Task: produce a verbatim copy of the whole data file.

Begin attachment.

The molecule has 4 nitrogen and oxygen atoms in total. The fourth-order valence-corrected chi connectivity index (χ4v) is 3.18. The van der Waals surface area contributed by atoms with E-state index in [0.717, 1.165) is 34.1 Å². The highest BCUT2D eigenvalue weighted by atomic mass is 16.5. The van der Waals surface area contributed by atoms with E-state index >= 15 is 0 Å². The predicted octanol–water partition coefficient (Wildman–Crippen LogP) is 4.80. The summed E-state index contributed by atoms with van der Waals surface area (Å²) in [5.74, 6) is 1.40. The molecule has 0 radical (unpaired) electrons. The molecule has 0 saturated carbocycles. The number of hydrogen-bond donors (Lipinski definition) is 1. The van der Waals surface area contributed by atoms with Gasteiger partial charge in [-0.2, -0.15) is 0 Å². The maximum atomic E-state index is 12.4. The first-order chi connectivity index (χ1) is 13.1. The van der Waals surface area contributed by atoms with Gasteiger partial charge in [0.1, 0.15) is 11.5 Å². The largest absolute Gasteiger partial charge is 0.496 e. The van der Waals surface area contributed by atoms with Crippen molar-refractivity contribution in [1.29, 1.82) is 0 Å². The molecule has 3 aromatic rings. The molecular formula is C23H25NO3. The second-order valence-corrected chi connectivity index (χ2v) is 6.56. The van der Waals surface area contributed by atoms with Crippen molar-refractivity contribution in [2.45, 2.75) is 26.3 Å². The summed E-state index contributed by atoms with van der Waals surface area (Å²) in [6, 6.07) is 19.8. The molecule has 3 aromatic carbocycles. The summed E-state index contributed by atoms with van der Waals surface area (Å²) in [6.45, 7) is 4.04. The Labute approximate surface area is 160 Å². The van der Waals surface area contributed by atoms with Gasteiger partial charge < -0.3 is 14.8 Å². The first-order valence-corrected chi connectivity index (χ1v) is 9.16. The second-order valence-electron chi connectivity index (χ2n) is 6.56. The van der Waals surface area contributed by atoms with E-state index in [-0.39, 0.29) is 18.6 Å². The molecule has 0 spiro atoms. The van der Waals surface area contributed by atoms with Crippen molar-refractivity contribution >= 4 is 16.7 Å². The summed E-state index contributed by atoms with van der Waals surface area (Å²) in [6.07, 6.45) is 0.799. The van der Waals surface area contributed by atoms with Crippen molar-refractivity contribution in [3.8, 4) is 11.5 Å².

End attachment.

The molecule has 4 nitrogen and oxygen atoms in total. The fourth-order valence-corrected chi connectivity index (χ4v) is 3.18. The van der Waals surface area contributed by atoms with E-state index in [0.717, 1.165) is 34.1 Å². The highest BCUT2D eigenvalue weighted by atomic mass is 16.5. The van der Waals surface area contributed by atoms with E-state index >= 15 is 0 Å². The predicted octanol–water partition coefficient (Wildman–Crippen LogP) is 4.80. The summed E-state index contributed by atoms with van der Waals surface area (Å²) in [5.74, 6) is 1.40. The molecule has 0 radical (unpaired) electrons. The molecule has 0 saturated carbocycles. The number of hydrogen-bond donors (Lipinski definition) is 1. The van der Waals surface area contributed by atoms with Gasteiger partial charge in [-0.2, -0.15) is 0 Å². The maximum atomic E-state index is 12.4. The first-order chi connectivity index (χ1) is 13.1. The van der Waals surface area contributed by atoms with Gasteiger partial charge in [0.1, 0.15) is 11.5 Å². The largest absolute Gasteiger partial charge is 0.496 e. The van der Waals surface area contributed by atoms with Crippen molar-refractivity contribution in [1.29, 1.82) is 0 Å². The molecule has 3 aromatic rings. The molecular formula is C23H25NO3. The second-order valence-corrected chi connectivity index (χ2v) is 6.56. The van der Waals surface area contributed by atoms with Crippen molar-refractivity contribution in [2.45, 2.75) is 26.3 Å². The summed E-state index contributed by atoms with van der Waals surface area (Å²) in [6, 6.07) is 19.8. The molecule has 3 aromatic carbocycles. The summed E-state index contributed by atoms with van der Waals surface area (Å²) in [6.45, 7) is 4.04. The Labute approximate surface area is 160 Å². The van der Waals surface area contributed by atoms with Gasteiger partial charge < -0.3 is 14.8 Å². The first-order valence-corrected chi connectivity index (χ1v) is 9.16. The second-order valence-electron chi connectivity index (χ2n) is 6.56. The van der Waals surface area contributed by atoms with E-state index in [-0.39, 0.29) is 18.6 Å². The molecule has 0 spiro atoms. The van der Waals surface area contributed by atoms with Crippen molar-refractivity contribution >= 4 is 16.7 Å². The summed E-state index contributed by atoms with van der Waals surface area (Å²) in [6.07, 6.45) is 0.799. The van der Waals surface area contributed by atoms with Crippen molar-refractivity contribution in [3.8, 4) is 11.5 Å².